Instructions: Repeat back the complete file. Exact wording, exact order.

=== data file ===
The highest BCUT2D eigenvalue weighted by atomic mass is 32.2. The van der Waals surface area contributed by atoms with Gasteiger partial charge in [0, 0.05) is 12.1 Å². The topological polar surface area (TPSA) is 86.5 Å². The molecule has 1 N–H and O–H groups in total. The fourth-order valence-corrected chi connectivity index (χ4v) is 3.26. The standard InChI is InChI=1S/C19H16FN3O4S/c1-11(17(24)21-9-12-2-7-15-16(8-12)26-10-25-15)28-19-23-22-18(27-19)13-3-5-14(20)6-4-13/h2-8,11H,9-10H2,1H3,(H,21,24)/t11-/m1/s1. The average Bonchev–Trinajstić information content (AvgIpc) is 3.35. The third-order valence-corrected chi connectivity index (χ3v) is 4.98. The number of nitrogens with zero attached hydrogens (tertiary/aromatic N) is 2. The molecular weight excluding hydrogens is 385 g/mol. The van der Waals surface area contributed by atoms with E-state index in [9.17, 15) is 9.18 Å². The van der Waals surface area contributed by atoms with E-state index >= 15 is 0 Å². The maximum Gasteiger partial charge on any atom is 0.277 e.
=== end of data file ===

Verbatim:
The highest BCUT2D eigenvalue weighted by atomic mass is 32.2. The van der Waals surface area contributed by atoms with Gasteiger partial charge in [0, 0.05) is 12.1 Å². The topological polar surface area (TPSA) is 86.5 Å². The molecule has 1 N–H and O–H groups in total. The fourth-order valence-corrected chi connectivity index (χ4v) is 3.26. The standard InChI is InChI=1S/C19H16FN3O4S/c1-11(17(24)21-9-12-2-7-15-16(8-12)26-10-25-15)28-19-23-22-18(27-19)13-3-5-14(20)6-4-13/h2-8,11H,9-10H2,1H3,(H,21,24)/t11-/m1/s1. The average Bonchev–Trinajstić information content (AvgIpc) is 3.35. The third-order valence-corrected chi connectivity index (χ3v) is 4.98. The number of nitrogens with zero attached hydrogens (tertiary/aromatic N) is 2. The molecular weight excluding hydrogens is 385 g/mol. The van der Waals surface area contributed by atoms with E-state index in [9.17, 15) is 9.18 Å². The van der Waals surface area contributed by atoms with E-state index >= 15 is 0 Å². The maximum Gasteiger partial charge on any atom is 0.277 e.